Sherry Lansing

CEO, The Sherry Lansing Foundation.

During almost 30 years in the motion picture business, Sherry Lansing was involved in the production, marketing and distribution of more than 200 films, including Academy Award® winners Forrest Gump (1994), Braveheart (1995), and the highest grossing movie of all time, Titanic (1997). Throughout her film career, Lansing earned a reputation as a trailblazer, a visionary leader and a creative filmmaker. In 1984, she became the first woman to head a major film studio when she took the top job at 20th Century Fox. Later, as an independent producer, Lansing was responsible for such successful films as, Fatal Attraction, School Ties, Indecent Proposal, Black Rain, and The Accused. Returning to the executive ranks in 1992, Lansing was named Chairman of Paramount Pictures and began an unprecedented tenure that lasted more than 12 years (1992 – 2005) during which the studio enjoyed enormous creative and financial success.

Though many would consider this enough of a legacy to warrant a graceful transition into quiet retirement, Lansing has approached her post-Hollywood life with the same enthusiasm and creativity that characterized her earlier career.

“I left Paramount at the ripe young age of sixty,” notes Lansing. “A generation ago, that would have been retirement age. But my generation has more energy, more drive, and a greater life expectancy than any group of retirees before us. We are going to be here for two decades or more past ‘retirement’ age and we want to do something relevant in the so-called third act of our lives.”

For Lansing, that “something” was the creation of The Sherry Lansing Foundation, a not-for-profit organization dedicated to cancer research, education, art and culture. Among Lansing’s initiatives within the Foundation is PrimeTime LAUSD, a partnership with the Los Angeles Unified School District designed to engage retirees over 60 in improving the state of public education through targeted volunteerism.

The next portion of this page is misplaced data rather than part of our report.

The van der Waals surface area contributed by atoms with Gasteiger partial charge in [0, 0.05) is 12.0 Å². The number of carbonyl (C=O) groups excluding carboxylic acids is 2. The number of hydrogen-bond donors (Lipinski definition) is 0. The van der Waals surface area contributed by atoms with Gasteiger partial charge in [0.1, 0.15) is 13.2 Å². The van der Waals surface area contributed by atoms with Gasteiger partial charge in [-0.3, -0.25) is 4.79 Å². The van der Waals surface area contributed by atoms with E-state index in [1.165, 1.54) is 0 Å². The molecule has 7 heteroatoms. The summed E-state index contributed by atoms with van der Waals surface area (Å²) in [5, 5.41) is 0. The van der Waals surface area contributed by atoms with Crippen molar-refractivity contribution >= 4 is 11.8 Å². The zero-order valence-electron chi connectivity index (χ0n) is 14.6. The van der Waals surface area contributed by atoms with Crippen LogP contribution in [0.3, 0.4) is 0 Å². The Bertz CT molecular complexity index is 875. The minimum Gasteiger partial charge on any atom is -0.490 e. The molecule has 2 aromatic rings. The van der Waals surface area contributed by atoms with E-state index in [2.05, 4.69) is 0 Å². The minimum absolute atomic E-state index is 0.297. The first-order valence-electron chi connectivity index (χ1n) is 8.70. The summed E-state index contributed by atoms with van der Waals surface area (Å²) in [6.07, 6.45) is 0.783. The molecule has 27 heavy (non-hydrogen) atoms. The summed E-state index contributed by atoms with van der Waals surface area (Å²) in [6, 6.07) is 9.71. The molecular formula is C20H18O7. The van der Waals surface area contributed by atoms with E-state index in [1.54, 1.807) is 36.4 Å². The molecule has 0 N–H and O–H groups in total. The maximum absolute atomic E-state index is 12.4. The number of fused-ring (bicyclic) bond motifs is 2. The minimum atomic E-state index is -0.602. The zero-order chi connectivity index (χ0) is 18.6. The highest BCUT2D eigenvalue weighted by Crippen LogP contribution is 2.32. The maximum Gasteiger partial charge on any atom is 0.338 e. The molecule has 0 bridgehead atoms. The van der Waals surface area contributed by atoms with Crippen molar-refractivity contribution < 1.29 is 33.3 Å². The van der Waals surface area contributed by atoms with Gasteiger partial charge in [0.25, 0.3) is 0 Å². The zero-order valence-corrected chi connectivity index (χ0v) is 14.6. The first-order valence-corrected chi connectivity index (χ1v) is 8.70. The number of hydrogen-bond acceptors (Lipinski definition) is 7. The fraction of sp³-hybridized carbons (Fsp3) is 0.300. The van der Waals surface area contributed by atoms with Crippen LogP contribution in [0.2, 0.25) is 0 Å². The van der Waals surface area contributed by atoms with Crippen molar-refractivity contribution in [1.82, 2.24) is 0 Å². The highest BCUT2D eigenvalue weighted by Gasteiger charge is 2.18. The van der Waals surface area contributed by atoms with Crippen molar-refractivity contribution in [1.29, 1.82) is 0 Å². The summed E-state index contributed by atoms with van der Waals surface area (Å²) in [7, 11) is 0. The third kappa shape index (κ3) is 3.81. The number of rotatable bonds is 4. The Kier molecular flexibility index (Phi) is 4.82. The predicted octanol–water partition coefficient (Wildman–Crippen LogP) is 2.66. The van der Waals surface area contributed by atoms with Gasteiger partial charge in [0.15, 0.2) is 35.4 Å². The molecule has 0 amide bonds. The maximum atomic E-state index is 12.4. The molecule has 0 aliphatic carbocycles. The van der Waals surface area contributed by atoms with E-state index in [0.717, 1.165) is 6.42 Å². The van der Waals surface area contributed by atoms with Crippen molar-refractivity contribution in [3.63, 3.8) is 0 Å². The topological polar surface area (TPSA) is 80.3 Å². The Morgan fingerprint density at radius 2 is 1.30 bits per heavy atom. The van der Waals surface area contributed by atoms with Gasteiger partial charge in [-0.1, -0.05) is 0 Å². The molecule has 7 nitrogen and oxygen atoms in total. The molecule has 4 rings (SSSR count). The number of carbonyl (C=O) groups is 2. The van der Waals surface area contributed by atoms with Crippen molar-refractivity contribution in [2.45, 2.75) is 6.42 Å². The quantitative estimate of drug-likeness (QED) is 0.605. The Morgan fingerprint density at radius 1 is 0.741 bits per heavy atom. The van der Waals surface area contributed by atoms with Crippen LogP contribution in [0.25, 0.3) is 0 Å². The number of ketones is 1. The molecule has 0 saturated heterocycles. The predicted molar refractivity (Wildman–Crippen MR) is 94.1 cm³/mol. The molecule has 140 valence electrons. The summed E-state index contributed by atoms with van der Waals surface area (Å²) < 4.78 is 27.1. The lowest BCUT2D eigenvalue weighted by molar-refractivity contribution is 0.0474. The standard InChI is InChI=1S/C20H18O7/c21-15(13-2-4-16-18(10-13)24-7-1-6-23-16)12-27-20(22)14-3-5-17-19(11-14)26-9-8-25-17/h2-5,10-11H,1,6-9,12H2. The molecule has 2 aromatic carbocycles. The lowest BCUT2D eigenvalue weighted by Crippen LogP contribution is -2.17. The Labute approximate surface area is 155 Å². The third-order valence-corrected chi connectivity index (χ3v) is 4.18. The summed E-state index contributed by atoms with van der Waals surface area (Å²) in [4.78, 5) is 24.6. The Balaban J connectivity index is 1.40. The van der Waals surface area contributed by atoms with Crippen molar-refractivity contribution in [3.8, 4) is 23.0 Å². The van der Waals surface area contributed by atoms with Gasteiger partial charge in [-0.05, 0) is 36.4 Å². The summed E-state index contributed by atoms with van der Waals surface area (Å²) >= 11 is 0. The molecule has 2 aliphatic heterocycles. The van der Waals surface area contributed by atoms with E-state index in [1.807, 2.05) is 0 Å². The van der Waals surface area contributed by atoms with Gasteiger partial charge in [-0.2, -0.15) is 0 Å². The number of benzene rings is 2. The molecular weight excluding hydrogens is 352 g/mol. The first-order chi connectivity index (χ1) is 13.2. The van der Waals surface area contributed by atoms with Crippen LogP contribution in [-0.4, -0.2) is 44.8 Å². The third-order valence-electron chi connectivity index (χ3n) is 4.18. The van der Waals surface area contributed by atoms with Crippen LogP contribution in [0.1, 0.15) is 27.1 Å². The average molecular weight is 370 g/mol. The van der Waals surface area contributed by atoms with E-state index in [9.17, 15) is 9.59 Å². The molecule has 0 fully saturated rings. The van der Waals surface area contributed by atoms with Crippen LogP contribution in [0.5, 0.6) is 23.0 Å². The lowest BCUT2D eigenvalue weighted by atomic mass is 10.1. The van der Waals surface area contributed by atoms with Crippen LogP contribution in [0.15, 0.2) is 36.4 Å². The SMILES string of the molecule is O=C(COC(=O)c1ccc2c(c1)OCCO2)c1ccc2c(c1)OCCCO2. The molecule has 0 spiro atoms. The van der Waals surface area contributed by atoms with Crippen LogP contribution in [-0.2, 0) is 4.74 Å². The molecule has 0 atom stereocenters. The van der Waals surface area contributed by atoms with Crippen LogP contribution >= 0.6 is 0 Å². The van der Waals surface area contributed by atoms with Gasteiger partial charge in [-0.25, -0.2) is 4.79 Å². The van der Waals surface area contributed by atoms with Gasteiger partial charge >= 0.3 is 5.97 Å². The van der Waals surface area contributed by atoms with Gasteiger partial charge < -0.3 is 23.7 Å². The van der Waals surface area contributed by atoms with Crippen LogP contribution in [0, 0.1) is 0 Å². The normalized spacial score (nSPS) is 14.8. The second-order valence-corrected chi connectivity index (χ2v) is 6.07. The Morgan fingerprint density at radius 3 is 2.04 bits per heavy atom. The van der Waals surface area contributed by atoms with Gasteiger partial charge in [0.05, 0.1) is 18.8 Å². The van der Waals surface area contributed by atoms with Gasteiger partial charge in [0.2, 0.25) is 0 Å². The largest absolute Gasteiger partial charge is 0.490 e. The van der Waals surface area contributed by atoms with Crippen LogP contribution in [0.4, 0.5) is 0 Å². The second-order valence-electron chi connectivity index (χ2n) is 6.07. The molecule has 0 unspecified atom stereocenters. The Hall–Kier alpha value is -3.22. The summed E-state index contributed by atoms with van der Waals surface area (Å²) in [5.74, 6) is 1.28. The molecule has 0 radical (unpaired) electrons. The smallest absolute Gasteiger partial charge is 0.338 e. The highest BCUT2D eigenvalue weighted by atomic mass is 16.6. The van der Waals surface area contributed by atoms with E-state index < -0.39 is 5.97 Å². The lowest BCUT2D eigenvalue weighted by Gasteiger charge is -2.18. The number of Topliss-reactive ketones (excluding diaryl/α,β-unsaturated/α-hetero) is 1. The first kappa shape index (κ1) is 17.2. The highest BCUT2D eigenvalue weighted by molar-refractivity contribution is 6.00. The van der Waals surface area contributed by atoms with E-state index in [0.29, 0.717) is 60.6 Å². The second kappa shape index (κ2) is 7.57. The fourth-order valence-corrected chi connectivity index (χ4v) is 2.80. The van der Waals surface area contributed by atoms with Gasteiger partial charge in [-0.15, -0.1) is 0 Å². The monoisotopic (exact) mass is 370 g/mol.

Though she is best known for her long and successful career as a studio executive, Lansing also spent four years after college teaching high school English and math at public schools throughout the Los Angeles area. This experience, coupled with Lansing’s long-held belief in the power of education to create lasting social change, has helped secure the place of education on the Foundation’s slate of projects.

Lansing sits on the boards of The Carter Center, Teach for America, and The American Association for Cancer Research. Additionally, she is a Regent of the University of California and serves as chair of the University Health Services Committee. Lansing also serves on Governor Schwarzenegger’s Committee on Education Excellence as well as the California State Superintendent of Education’s P-16 Advisory Council.

In December 2004, Lansing was appointed to the Independent Citizens’ Oversight Committee of the California Institute for Regenerative Medicine. The CIRM was established by California’s groundbreaking ballot measure, Proposition 71, which provides for $3 billion in funding for embryonic stem cell research. Lansing serves as the patient advocate for Cancer, as well as the chair of the Governance Committee and co-chair of the Scientific and Medical Accountability Standards Working Group.

Lansing additionally serves on the Executive Committee of the Board of Directors of Friends of Cancer Research, and on the board of the Lasker Foundation. Lansing also lends her energy and talents to the American Red Cross Board of Governors and to Stop Cancer, a non-profit philanthropic group she founded in partnership with Dr. Armand Hammer.

Lansing graduated cum laude with a Bachelor of Science Degree from Northwestern University in 1966.